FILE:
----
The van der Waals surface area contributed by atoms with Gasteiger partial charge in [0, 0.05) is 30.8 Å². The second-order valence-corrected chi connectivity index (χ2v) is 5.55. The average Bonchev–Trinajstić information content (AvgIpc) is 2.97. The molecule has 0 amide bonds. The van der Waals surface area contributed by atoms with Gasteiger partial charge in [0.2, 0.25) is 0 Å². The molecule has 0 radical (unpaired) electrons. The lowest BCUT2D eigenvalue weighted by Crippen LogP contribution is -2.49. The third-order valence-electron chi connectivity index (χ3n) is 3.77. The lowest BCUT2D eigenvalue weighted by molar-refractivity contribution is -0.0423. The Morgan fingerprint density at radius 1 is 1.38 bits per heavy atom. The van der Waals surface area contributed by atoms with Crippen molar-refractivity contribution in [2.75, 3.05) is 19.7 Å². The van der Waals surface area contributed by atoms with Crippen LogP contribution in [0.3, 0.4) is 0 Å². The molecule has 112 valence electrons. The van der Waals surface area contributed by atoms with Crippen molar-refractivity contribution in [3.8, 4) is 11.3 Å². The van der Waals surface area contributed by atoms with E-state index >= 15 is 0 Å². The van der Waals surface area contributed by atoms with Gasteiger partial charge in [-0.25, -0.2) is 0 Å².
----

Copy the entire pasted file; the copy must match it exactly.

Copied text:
The van der Waals surface area contributed by atoms with Gasteiger partial charge in [0, 0.05) is 30.8 Å². The second-order valence-corrected chi connectivity index (χ2v) is 5.55. The average Bonchev–Trinajstić information content (AvgIpc) is 2.97. The molecule has 0 amide bonds. The van der Waals surface area contributed by atoms with Gasteiger partial charge in [0.2, 0.25) is 0 Å². The molecule has 0 radical (unpaired) electrons. The lowest BCUT2D eigenvalue weighted by Crippen LogP contribution is -2.49. The third-order valence-electron chi connectivity index (χ3n) is 3.77. The lowest BCUT2D eigenvalue weighted by molar-refractivity contribution is -0.0423. The Morgan fingerprint density at radius 1 is 1.38 bits per heavy atom. The van der Waals surface area contributed by atoms with Crippen molar-refractivity contribution in [2.75, 3.05) is 19.7 Å². The van der Waals surface area contributed by atoms with Crippen LogP contribution in [0.3, 0.4) is 0 Å². The molecule has 112 valence electrons. The van der Waals surface area contributed by atoms with Crippen molar-refractivity contribution in [3.8, 4) is 11.3 Å². The van der Waals surface area contributed by atoms with E-state index >= 15 is 0 Å². The van der Waals surface area contributed by atoms with Gasteiger partial charge in [-0.25, -0.2) is 0 Å².